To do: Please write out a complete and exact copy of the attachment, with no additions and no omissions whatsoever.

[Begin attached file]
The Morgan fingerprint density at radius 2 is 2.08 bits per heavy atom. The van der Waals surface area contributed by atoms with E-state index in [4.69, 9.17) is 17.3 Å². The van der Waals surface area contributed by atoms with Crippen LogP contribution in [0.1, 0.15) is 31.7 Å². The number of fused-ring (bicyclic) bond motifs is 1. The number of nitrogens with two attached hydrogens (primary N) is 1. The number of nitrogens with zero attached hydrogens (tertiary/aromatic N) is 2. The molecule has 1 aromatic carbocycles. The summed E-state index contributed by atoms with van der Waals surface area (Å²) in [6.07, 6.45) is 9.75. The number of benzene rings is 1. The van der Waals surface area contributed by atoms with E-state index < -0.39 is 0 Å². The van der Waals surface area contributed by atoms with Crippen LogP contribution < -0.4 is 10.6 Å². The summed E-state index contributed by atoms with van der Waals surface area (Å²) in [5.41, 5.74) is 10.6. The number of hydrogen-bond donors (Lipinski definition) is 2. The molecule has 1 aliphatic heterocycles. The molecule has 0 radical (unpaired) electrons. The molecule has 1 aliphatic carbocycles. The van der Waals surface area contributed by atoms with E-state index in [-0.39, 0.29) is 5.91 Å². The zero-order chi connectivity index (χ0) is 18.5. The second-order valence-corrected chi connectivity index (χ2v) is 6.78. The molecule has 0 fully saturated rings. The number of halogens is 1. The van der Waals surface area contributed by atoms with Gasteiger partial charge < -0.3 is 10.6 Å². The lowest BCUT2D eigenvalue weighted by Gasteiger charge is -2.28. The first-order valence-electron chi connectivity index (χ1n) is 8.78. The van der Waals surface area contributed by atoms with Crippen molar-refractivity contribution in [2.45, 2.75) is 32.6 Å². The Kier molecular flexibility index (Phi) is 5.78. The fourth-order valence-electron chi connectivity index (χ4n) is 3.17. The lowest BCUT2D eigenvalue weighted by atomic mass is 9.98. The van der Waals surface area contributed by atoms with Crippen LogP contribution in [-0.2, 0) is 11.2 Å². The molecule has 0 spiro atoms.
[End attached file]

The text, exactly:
The Morgan fingerprint density at radius 2 is 2.08 bits per heavy atom. The van der Waals surface area contributed by atoms with E-state index in [4.69, 9.17) is 17.3 Å². The van der Waals surface area contributed by atoms with Crippen LogP contribution in [0.1, 0.15) is 31.7 Å². The number of fused-ring (bicyclic) bond motifs is 1. The number of nitrogens with two attached hydrogens (primary N) is 1. The number of nitrogens with zero attached hydrogens (tertiary/aromatic N) is 2. The molecule has 1 aromatic carbocycles. The summed E-state index contributed by atoms with van der Waals surface area (Å²) in [6.07, 6.45) is 9.75. The number of benzene rings is 1. The van der Waals surface area contributed by atoms with E-state index < -0.39 is 0 Å². The van der Waals surface area contributed by atoms with Crippen LogP contribution < -0.4 is 10.6 Å². The summed E-state index contributed by atoms with van der Waals surface area (Å²) in [5.41, 5.74) is 10.6. The number of hydrogen-bond donors (Lipinski definition) is 2. The molecule has 1 aliphatic heterocycles. The molecule has 0 radical (unpaired) electrons. The molecule has 1 aliphatic carbocycles. The van der Waals surface area contributed by atoms with E-state index in [-0.39, 0.29) is 5.91 Å². The zero-order chi connectivity index (χ0) is 18.5. The second-order valence-corrected chi connectivity index (χ2v) is 6.78. The molecule has 0 fully saturated rings. The number of halogens is 1. The van der Waals surface area contributed by atoms with Gasteiger partial charge < -0.3 is 10.6 Å². The lowest BCUT2D eigenvalue weighted by Gasteiger charge is -2.28. The first-order valence-electron chi connectivity index (χ1n) is 8.78. The van der Waals surface area contributed by atoms with Crippen molar-refractivity contribution in [2.45, 2.75) is 32.6 Å². The Kier molecular flexibility index (Phi) is 5.78. The fourth-order valence-electron chi connectivity index (χ4n) is 3.17. The lowest BCUT2D eigenvalue weighted by atomic mass is 9.98. The van der Waals surface area contributed by atoms with Crippen LogP contribution in [-0.2, 0) is 11.2 Å². The molecule has 0 spiro atoms.